The increasing share of distributed renewables alongside hybrid renewable energy installations such as solar-wind hybrid necessitate power converter options for high-power applications such as MVSIs. These inverters typically synthesise the staircase voltage wave from several levels of DC capacitor voltages. MVSIs are able to convert from power voltage as well as convert the electricity generated from AC/DC or DC/AC (in case of solar). Moreover, in the case of rooftop solar, these MVSIs ensure that the PV arrays are operated at maximum power point while also aiding at maintaining a sinusoidal current into the grid. Additionally, due to the modular structure of MVSIs, the hardware implementation is rather simple and the maintenance operation is easier than of alternative multilevel converters.
The BESS stores electricity in batteries for discharging it as per requirement. The ability of a BESS to store and discharge electricity makes it suitable for application in regulating voltage and load volatility. It is especially useful in managing voltage sags and voltage swells. In comparison to STATCOMs, BESSs can play a major role in making a difference to quality as they can control frequency, actively smooth power output in renewable energy plants, improve the damping of electromechanical power oscillation, and provide voltage and power quality support. In addition, BESSs can reduce network congestion and enhance power transfer capability within interconnected power systems.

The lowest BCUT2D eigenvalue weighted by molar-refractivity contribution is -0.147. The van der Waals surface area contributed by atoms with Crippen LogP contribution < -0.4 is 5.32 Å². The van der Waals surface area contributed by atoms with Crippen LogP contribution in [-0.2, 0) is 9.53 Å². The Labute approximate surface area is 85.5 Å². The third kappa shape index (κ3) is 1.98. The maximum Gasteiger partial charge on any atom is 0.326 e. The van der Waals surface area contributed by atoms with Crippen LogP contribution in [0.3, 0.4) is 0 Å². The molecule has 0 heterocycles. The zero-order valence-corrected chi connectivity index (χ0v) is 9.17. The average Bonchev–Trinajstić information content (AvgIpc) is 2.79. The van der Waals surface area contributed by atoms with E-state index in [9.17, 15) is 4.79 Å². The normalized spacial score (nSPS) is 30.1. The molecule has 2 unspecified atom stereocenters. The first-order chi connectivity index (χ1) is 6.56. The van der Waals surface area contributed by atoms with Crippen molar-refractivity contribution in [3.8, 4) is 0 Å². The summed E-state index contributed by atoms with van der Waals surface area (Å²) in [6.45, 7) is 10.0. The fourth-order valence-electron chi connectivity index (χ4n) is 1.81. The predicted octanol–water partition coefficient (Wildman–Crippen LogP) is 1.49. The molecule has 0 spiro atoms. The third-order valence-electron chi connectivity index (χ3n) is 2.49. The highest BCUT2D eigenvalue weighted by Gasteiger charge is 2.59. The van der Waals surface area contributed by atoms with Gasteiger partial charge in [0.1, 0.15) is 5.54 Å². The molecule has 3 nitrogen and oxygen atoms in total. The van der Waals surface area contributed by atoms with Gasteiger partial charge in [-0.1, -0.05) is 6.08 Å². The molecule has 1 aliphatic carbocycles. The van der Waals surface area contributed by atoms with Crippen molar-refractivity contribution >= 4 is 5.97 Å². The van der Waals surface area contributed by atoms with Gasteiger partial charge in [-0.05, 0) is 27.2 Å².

Superconducting voltage energy systems are a branch of emerging technology that is still at a nascent stage. Superconducting magnetic energy storage (SMES) systems store energy in the magnetic field created by the flow of direct current in a superconducting coil which has been cryogenically cooled to a temperature below its superconducting critical temperature. The stored energy can be released back into the network by discharging the coil. The power conditioning system uses an inverter/rectifier to transform AC power to DC or convert DC back to AC power. SMES systems make it extremely suitable for deployment for role of voltage and load stabilisation specially to prevent voltage swells, as it can provide high power output for a brief span of time.